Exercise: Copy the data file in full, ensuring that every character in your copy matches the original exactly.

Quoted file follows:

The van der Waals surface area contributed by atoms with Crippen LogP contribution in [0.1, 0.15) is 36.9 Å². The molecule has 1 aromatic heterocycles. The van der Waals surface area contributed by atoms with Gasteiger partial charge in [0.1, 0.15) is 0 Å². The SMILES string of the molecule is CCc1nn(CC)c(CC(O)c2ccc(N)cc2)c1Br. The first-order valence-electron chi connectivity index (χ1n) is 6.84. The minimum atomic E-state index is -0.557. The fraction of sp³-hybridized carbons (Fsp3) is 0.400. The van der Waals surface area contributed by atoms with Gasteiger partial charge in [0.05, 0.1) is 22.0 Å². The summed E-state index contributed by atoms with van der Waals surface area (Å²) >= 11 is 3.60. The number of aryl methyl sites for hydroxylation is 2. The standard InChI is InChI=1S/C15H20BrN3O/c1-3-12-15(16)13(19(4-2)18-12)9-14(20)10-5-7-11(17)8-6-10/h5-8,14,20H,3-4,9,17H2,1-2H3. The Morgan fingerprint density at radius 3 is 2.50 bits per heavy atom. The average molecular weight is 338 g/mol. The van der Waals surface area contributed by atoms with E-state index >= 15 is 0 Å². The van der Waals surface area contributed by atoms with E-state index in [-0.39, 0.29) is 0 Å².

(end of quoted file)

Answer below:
The van der Waals surface area contributed by atoms with Crippen LogP contribution in [0.1, 0.15) is 36.9 Å². The molecule has 1 aromatic heterocycles. The van der Waals surface area contributed by atoms with Gasteiger partial charge in [0.1, 0.15) is 0 Å². The SMILES string of the molecule is CCc1nn(CC)c(CC(O)c2ccc(N)cc2)c1Br. The first-order valence-electron chi connectivity index (χ1n) is 6.84. The minimum atomic E-state index is -0.557. The fraction of sp³-hybridized carbons (Fsp3) is 0.400. The van der Waals surface area contributed by atoms with Gasteiger partial charge in [0.05, 0.1) is 22.0 Å². The summed E-state index contributed by atoms with van der Waals surface area (Å²) >= 11 is 3.60. The number of aryl methyl sites for hydroxylation is 2. The standard InChI is InChI=1S/C15H20BrN3O/c1-3-12-15(16)13(19(4-2)18-12)9-14(20)10-5-7-11(17)8-6-10/h5-8,14,20H,3-4,9,17H2,1-2H3. The Morgan fingerprint density at radius 3 is 2.50 bits per heavy atom. The average molecular weight is 338 g/mol. The van der Waals surface area contributed by atoms with E-state index >= 15 is 0 Å². The van der Waals surface area contributed by atoms with E-state index in [-0.39, 0.29) is 0 Å².